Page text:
D. Wright Downs…Healing reflections of a post WWII military child…”We lied to our teachers, we lied to our coaches, and we lied to keep the secrets.”

by | Apr 22, 2013

D. Wright DownsMany of us who are of the Vietnam generation, the baby boomers, lived with parents who were veterans of WWII. Many of these veterans had PTSD although it was not given a name or XYZed at the time. We just had damn mean fathers who expected their children to be perfect and our mothers expected the same. If we were lucky, our mothers were not physically abusive, although they were often abusive in other ways. Of course they were perfect and no one let on what was going on in the home…that was the way things were done back then. We lied to our teachers, we lied to our coaches, and we lied to keep the secrets. We were not liars, though. God forbid if we ever lied to our parents. People talk about children of parents with PTSD as though it were something new. Well, Lord love a duck…many of us lived with it and coped as best we could until the mean abusive parent died. He could still shake me up when he was an old man and I was a married adult. I finally stood up to him. After that I drove 8 hrs in the winter to take him food because he had been hospitalized due to malnutrition. He took the food, then ripped me a new head and I found that I really didn’t mean anything to him for a long time, since my mother died, actually. Yeh, I have PTSD. My sponge started soaking up when I was a kid. It just got saturated when I was in the Army. I think, sometimes, perhaps if only…but then I come to my senses and realize that life is what it is, what it was. I could not change anything then and I loved the Army in spite of some of the god-awful awshits. His demons, if he had them, made him one of my demons. I am told he thought I was wonderful when I was a baby. My first memory of him is when I was 2 and he was not a pleasant person in that memory. My fingernails were bloody from having to get the knots out of my shoelaces and so were the shoelaces.I was not left alone with him after that.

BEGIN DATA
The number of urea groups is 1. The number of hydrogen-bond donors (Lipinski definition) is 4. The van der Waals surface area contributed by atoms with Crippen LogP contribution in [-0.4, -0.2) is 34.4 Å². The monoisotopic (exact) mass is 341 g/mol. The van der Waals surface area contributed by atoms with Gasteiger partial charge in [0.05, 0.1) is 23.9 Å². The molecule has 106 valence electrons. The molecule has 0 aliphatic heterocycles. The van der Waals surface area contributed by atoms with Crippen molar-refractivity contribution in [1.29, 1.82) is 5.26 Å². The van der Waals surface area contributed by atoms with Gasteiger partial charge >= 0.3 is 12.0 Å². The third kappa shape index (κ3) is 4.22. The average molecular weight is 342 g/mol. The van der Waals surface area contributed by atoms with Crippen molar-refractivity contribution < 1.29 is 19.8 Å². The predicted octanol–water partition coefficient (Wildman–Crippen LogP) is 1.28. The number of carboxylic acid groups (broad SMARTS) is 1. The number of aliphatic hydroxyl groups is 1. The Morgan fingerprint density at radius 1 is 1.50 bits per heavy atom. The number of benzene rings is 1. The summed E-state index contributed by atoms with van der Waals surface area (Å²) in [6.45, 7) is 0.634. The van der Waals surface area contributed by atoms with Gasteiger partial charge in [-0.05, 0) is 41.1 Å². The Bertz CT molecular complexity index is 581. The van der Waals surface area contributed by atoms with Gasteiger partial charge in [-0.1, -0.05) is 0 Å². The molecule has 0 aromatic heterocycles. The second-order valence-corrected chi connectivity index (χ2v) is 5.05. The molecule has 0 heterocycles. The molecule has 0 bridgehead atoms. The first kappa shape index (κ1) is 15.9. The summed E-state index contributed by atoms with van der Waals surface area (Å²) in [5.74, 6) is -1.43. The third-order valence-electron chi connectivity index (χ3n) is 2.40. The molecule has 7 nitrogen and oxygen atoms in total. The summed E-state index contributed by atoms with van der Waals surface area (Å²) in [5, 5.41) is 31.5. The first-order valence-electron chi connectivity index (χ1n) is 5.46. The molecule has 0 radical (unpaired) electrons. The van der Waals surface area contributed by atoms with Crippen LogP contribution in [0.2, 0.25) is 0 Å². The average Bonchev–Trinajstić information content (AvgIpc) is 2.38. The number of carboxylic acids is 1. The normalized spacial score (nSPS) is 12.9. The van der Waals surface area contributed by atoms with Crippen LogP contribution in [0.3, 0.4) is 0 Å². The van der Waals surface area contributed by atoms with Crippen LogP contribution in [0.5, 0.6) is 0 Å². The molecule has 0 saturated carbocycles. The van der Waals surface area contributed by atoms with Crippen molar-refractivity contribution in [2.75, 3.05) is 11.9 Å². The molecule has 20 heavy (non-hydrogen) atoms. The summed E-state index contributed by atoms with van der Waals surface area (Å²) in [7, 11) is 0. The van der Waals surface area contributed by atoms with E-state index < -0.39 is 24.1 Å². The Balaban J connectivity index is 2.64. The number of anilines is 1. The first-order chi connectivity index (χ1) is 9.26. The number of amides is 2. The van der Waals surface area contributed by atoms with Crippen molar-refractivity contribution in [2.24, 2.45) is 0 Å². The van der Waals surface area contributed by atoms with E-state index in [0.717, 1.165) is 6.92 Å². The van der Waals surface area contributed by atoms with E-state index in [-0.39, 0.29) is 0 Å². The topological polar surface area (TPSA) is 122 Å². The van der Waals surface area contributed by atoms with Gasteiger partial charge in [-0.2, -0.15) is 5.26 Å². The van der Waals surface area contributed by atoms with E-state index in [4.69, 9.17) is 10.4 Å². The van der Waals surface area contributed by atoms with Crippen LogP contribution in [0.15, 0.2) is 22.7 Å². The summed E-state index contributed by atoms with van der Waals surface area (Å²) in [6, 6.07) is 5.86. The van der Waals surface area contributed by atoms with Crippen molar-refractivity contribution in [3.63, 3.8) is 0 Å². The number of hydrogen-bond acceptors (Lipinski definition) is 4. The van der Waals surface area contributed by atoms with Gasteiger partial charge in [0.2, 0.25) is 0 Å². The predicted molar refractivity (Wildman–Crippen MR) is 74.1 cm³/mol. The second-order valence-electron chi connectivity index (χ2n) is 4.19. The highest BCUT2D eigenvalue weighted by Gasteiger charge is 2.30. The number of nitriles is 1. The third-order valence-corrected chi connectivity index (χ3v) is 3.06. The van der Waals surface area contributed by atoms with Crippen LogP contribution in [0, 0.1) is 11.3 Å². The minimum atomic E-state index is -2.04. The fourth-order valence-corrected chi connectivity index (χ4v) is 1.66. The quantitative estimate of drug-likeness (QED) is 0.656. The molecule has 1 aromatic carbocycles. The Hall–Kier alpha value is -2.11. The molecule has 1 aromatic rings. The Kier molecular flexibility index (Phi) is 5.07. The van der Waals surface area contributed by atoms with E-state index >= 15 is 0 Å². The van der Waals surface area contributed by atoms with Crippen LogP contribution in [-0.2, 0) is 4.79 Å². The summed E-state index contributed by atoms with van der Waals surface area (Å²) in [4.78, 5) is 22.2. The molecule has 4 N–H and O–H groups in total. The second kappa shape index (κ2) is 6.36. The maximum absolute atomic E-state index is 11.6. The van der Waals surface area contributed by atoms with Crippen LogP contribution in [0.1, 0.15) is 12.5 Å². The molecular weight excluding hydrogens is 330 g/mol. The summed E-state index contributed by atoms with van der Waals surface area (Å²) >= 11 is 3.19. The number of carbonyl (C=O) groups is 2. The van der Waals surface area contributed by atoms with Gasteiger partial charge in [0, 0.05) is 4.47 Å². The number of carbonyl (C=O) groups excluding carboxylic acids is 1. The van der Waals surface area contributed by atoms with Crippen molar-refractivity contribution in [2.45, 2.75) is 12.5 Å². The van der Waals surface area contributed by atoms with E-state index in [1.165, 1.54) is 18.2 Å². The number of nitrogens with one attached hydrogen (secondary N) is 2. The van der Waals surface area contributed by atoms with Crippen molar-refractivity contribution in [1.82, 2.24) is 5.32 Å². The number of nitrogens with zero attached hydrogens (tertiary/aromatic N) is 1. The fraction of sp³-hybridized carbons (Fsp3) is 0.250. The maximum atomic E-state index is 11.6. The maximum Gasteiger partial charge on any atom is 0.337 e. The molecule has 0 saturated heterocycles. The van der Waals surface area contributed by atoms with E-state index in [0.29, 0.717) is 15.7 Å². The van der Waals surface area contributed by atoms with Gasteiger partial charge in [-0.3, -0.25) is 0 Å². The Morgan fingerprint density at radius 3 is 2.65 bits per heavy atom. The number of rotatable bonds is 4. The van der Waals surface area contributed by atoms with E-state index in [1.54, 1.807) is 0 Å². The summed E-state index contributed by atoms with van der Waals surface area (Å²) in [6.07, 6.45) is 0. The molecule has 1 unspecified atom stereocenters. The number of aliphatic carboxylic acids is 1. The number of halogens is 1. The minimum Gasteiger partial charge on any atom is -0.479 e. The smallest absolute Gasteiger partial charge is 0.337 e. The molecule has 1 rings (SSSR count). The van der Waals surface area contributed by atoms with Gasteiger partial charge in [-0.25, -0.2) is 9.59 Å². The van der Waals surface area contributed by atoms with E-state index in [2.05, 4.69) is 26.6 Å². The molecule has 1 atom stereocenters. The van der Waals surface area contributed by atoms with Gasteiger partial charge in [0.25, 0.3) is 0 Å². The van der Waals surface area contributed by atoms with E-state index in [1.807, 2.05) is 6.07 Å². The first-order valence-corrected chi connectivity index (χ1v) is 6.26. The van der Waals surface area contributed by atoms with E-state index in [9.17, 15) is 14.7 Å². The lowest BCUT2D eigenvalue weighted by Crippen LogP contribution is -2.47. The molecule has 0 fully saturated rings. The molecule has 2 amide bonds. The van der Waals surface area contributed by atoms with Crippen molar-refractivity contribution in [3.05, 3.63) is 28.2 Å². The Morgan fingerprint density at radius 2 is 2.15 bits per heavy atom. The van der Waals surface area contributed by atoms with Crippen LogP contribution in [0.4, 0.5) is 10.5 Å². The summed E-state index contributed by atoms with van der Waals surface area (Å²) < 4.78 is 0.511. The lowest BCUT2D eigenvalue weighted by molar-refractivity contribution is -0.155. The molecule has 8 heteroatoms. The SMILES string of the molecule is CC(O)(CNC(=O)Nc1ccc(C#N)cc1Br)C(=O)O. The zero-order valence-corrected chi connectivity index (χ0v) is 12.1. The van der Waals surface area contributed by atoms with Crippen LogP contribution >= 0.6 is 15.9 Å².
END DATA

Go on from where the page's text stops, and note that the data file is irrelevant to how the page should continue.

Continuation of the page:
So, I am glad that perhaps kids are getting taken care of. Too many generations of kids have gone through hell because of PTSD. My brothers all handled it differently. My next brother got worse.”

Sandy / d


Sandy reveals a heart wrenching snapshot of the life of a post WWII military child growing up during the 40’s, 50’s and 60’s.  There were millions of  children born during and after WWII.  We are the “boomer” generation, and we served too!  Our fathers by the thousands returned home with horrific memories of the war, and were told to “go home and forget about it.”  It is time we acknowledge the post WWII military child as we celebrate April as the “month of the military child.”  None of us ever knew until later in life that our parents suffered from the symptoms of PTSD.  Many suffered in silence.  Many acted out at home with anger and emotional numbness, leaving children to feel less than loved and isolated.  As a compounding traumatic experience we drafted thousands of boomers from a toxic post WWII era and sent them off to combat during the Vietnam War.   Consequently, the already emotionally damaged youngsters came home from extended deployments and combat duty affected directly by the trauma of war in Vietnam.  Now, later in life we try to heal.  We heal often too late when family members and loved ones no longer have the strength or the desire to provide the support and human connectedness needed to help victims of severe trauma begin a long overdue journey of healing.

My blog and website includes my own book to purchase as a way of understanding the pain of a post WWII childhood, but other great reads as well.  More boomers are beginning their own journey of healing by revisiting a painful childhood and finally learning about moral injury and PTSD.  They are also learning about their fathers’ heroic military service during WWII and the Korean War.  I hear so often that fathers just like my own Dad hardly talked about war, but carried the emotional baggage with them for a lifetime.  It is never too late to start on the path of healing and achieve some peace of mind from a past wrought with horrific memories of trauma from a post WWII toxic childhood, including direct combat during the Vietnam War…  God bless the military child!  And God bless veterans of all wars…and the families who served too…

Steve Sparks
Reconciliation: A Son’s Story
http://www.amazon.com/Steve-Sparks/e/B0070CJDCM/ref=ntt_dp_epwbk_0  click and download my book…

About the author

Steve Sparks is a retired information technology sales and marketing executive with over 35 years of industry experience, including a Bachelors’ in Management from St. Mary’s College. His creative outlet is as a non-fiction author, writing about his roots as a post-WWII US Navy military child growing up in the 1950s-1960s.
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